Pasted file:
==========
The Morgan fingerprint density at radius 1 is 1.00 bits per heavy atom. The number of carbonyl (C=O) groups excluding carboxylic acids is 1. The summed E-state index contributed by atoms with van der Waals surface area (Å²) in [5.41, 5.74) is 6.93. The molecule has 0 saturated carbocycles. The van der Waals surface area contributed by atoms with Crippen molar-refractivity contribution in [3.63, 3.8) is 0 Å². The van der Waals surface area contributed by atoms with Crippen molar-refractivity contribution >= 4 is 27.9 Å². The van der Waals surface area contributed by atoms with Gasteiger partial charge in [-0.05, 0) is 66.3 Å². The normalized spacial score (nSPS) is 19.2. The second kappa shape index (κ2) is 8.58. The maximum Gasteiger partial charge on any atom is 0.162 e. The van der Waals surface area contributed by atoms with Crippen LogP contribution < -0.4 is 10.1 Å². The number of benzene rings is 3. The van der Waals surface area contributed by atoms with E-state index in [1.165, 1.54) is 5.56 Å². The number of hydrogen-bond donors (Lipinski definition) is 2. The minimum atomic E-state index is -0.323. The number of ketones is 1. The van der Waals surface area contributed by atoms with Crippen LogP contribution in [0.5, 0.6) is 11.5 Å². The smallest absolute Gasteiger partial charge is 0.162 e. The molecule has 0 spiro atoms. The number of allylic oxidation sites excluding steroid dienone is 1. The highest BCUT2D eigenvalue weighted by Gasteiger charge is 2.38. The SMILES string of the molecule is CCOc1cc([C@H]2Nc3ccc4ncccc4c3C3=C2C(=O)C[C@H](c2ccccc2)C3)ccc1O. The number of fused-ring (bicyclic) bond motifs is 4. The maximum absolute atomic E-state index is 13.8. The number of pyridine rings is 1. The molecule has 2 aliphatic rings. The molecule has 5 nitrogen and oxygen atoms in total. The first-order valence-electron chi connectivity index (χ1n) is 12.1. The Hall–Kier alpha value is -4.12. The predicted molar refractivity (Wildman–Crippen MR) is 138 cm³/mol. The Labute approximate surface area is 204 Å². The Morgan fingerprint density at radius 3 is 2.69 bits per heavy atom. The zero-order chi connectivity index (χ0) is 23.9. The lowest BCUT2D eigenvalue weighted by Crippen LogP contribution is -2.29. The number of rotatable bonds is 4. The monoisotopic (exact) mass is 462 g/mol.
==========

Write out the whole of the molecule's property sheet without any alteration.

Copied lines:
The Morgan fingerprint density at radius 1 is 1.00 bits per heavy atom. The number of carbonyl (C=O) groups excluding carboxylic acids is 1. The summed E-state index contributed by atoms with van der Waals surface area (Å²) in [5.41, 5.74) is 6.93. The molecule has 0 saturated carbocycles. The van der Waals surface area contributed by atoms with Crippen molar-refractivity contribution in [3.63, 3.8) is 0 Å². The van der Waals surface area contributed by atoms with Crippen molar-refractivity contribution >= 4 is 27.9 Å². The van der Waals surface area contributed by atoms with Gasteiger partial charge in [-0.05, 0) is 66.3 Å². The normalized spacial score (nSPS) is 19.2. The second kappa shape index (κ2) is 8.58. The maximum Gasteiger partial charge on any atom is 0.162 e. The van der Waals surface area contributed by atoms with Crippen LogP contribution < -0.4 is 10.1 Å². The number of benzene rings is 3. The van der Waals surface area contributed by atoms with E-state index in [1.165, 1.54) is 5.56 Å². The number of hydrogen-bond donors (Lipinski definition) is 2. The minimum atomic E-state index is -0.323. The number of ketones is 1. The van der Waals surface area contributed by atoms with Crippen LogP contribution in [0.5, 0.6) is 11.5 Å². The smallest absolute Gasteiger partial charge is 0.162 e. The molecule has 0 spiro atoms. The number of allylic oxidation sites excluding steroid dienone is 1. The highest BCUT2D eigenvalue weighted by Gasteiger charge is 2.38. The SMILES string of the molecule is CCOc1cc([C@H]2Nc3ccc4ncccc4c3C3=C2C(=O)C[C@H](c2ccccc2)C3)ccc1O. The number of fused-ring (bicyclic) bond motifs is 4. The maximum absolute atomic E-state index is 13.8. The number of pyridine rings is 1. The molecule has 2 aliphatic rings. The molecule has 5 nitrogen and oxygen atoms in total. The first-order valence-electron chi connectivity index (χ1n) is 12.1. The Hall–Kier alpha value is -4.12. The predicted molar refractivity (Wildman–Crippen MR) is 138 cm³/mol. The Labute approximate surface area is 204 Å². The Morgan fingerprint density at radius 3 is 2.69 bits per heavy atom. The zero-order chi connectivity index (χ0) is 23.9. The lowest BCUT2D eigenvalue weighted by Crippen LogP contribution is -2.29. The number of rotatable bonds is 4. The monoisotopic (exact) mass is 462 g/mol.